Monday, June 27, 2011

Serendipity I guess. The "Knobe effect" again.
And previously.

The older post connects the discussion to rationalism in philosophy and art. The one correction I would make to it would be to add that the meanings of words change not just over time but from one person to another. As I pointed out in my comment linked above, "Intention" is not the best word to use to capture the motivations for people’s response. It’s the word researchers chose and subjects used the words given them to describe their reasons only as best they could.

Questions of cause were translated by the subjects into questions of morality. That translation is performed every day in daily life. The structure of law is that intentions are secondary. "Ignorance of the law is no excuse." Intentions play a role only in punishment: it's the difference between murder and manslaughter, of degree not responsibility as such.

If by accident you invent something valuable people will give you less credit than if you'd worked to achieve it. They may even begrudge you your newfound wealth, but in the US at least they won't say it should be taken from you. But still the road to Hell is paved with good intentions. See the last post on Syria.

The really idiotic, morally sleazy aspect of the focus on intention is that it focuses on the desires of the actor, his sense of his own emotional state, his "sincerity", rather than the outcome. From the post.
Yet it’s natural to think that our moral judgments about the outcomes of people’s actions are themselves sensitive to whether or not those outcomes were intended or mere side effects. There’s a world of difference between me walking up to someone in the street and punching them square in the face, and accidentally hitting someone in the face as I’m trying to provide directions to another passerby (a feat I once achieved on London’s Tower Bridge). In the first case, my intentions would be bad, and so the outcome is judged as a moral offence; the latter was an accident, a side-effect of trying to help someone else, and therefore not morally blameworthy. It seems that judgments about intentionality should come first, with the moral judgment deriving from that.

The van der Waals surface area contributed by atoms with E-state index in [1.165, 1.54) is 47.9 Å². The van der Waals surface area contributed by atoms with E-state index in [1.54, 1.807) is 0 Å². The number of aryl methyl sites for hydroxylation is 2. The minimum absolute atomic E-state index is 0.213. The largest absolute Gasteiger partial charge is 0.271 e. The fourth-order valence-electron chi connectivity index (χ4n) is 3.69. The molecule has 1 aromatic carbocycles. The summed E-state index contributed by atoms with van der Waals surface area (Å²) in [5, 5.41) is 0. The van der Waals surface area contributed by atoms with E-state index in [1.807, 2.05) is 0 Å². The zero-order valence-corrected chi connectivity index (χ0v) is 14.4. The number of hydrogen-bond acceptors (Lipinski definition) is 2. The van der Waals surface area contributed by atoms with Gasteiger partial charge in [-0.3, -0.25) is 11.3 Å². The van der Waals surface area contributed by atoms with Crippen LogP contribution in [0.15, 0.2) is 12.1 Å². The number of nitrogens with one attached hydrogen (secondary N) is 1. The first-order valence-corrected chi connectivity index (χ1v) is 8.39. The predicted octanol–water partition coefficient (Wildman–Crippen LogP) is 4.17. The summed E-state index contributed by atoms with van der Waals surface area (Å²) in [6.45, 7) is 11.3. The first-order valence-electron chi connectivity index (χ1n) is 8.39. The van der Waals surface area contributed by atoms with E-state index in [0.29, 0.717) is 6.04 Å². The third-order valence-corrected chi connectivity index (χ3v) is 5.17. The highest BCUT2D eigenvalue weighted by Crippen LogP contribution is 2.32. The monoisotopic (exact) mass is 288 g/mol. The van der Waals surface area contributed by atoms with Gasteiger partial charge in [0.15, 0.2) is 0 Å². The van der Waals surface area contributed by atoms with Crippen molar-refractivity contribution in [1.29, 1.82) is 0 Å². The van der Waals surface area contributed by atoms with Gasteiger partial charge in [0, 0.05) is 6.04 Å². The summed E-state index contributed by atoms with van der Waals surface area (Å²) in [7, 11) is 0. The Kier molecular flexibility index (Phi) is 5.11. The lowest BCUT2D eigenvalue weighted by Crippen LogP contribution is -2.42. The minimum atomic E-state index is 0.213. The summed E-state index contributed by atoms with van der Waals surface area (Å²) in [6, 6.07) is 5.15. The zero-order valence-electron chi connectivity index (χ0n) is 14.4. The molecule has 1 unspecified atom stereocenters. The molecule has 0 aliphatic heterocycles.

The definition of liberal moral self-regard.

In common morality people are held responsible for thoughtlessness that results in a bad outcome while not being given credit for thoughtlessness that results in a good one. Thoughtlessness is thoughtlessness. It is not something we the community should encourage. And as always the answer to the trolley problem, which the author calls the "Footbridge dilemma", is the example of the utilitarian military, where actors, as officers, are kept at a physical and emotional remove from those they send necessarily to die. The answer in other words is the choice between the ambiguities of democracy, where meanings and intentions are judged to be private (if not incommunicable), or the rule of universal meaning: fascism.
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update 6/29
My responses were too focused on Knobe, even though this paper takes his arguments in a much more interesting direction. I ignored the difference, which was sloppy, and stupid, especially since the research behind the paper confirms something I've argued for years, in fact confirms my arguments more than those of the the authors. Again, my comments, posted here.
I want, or need, to add something else, since my response was too directed at the origin of this discussion, in Knobe's claims. I haven't changed my mind about them, but this paper deserves credit for making something interesting out of what I still think of as banal. What it shows -and I'm relying on the synopsis here- is not how decisions seemingly based on normative belief are based on a search for consistency, but how much we mask our moral assumptions in logic. This ties into my response above to claims about what is and is not "morally blameworthy" but its clear that Sripada and Konrath have given us new information about why Dan Jones would make that claim, and why they make the claims they do about data that shows them to be wrong.
"The basic idea is that when we encounter cases like Knobe’s Chairman scenario, we make two different judgments: one about his attitudes and values — is he anti- or pro-environmental? — and another about whether the outcomes of his actions are consistent with those attitudes. Neither of these judgments is normative; they are descriptive judgments about the facts of the case."
But "logically" the response would be to take the chairman at his word and say that he was neither pro or anti environmental. According to his statements, absent perceived moral implication, the question would be the equivalent of whether or not a pebble would end up on his desk or a glass would contain water or seltzer. The responses documented in the paper are based on assumed and implied values, but only after being shrouded in logic; shrouded to a degree that the authors, like the subjects*, like the author of this post, saw the logic but not the moral foundation. This, with the discussion of the ventromedial prefrontal cortex, makes this paper much more interesting than anything by Knobe.
*More sloppiness on my part. I tossed that in without thinking; as far as I know the subjects weren't asked. A group of non-participants were asked later to offer an explanation: "The vast majority cited normative factors — precisely the explanatory factors that the structural path analyses undermine."

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